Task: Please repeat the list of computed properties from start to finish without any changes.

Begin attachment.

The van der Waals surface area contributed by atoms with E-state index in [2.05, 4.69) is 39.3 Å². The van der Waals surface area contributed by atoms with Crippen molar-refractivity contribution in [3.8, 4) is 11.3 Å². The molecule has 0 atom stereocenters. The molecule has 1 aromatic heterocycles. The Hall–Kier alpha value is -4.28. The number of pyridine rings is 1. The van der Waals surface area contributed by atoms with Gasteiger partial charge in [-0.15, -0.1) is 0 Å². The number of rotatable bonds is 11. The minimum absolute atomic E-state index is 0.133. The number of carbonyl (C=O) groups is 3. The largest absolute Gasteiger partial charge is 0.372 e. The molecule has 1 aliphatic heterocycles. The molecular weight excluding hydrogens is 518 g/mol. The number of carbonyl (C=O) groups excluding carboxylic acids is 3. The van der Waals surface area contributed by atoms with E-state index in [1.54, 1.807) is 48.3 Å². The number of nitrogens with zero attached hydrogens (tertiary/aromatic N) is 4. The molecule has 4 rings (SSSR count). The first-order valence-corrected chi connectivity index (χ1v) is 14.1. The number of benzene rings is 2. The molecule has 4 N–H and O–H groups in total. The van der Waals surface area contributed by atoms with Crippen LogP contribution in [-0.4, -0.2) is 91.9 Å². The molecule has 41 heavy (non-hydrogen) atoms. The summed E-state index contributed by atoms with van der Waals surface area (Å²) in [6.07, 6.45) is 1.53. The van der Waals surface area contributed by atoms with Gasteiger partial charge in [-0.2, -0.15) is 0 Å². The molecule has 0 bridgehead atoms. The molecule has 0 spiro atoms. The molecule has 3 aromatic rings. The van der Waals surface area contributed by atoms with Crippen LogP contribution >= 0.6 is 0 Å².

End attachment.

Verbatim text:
The van der Waals surface area contributed by atoms with E-state index in [2.05, 4.69) is 39.3 Å². The van der Waals surface area contributed by atoms with Crippen molar-refractivity contribution in [3.8, 4) is 11.3 Å². The molecule has 0 atom stereocenters. The molecule has 1 aromatic heterocycles. The Hall–Kier alpha value is -4.28. The number of pyridine rings is 1. The van der Waals surface area contributed by atoms with Gasteiger partial charge in [-0.15, -0.1) is 0 Å². The number of rotatable bonds is 11. The minimum absolute atomic E-state index is 0.133. The number of carbonyl (C=O) groups is 3. The largest absolute Gasteiger partial charge is 0.372 e. The molecule has 1 aliphatic heterocycles. The molecular weight excluding hydrogens is 518 g/mol. The number of carbonyl (C=O) groups excluding carboxylic acids is 3. The van der Waals surface area contributed by atoms with E-state index in [1.54, 1.807) is 48.3 Å². The number of nitrogens with zero attached hydrogens (tertiary/aromatic N) is 4. The molecule has 4 rings (SSSR count). The first-order valence-corrected chi connectivity index (χ1v) is 14.1. The number of benzene rings is 2. The molecule has 4 N–H and O–H groups in total. The van der Waals surface area contributed by atoms with Crippen LogP contribution in [-0.4, -0.2) is 91.9 Å². The molecule has 41 heavy (non-hydrogen) atoms. The summed E-state index contributed by atoms with van der Waals surface area (Å²) in [6.07, 6.45) is 1.53. The van der Waals surface area contributed by atoms with Gasteiger partial charge in [-0.2, -0.15) is 0 Å². The molecule has 0 bridgehead atoms. The molecule has 0 spiro atoms. The molecule has 3 aromatic rings. The van der Waals surface area contributed by atoms with Crippen LogP contribution >= 0.6 is 0 Å².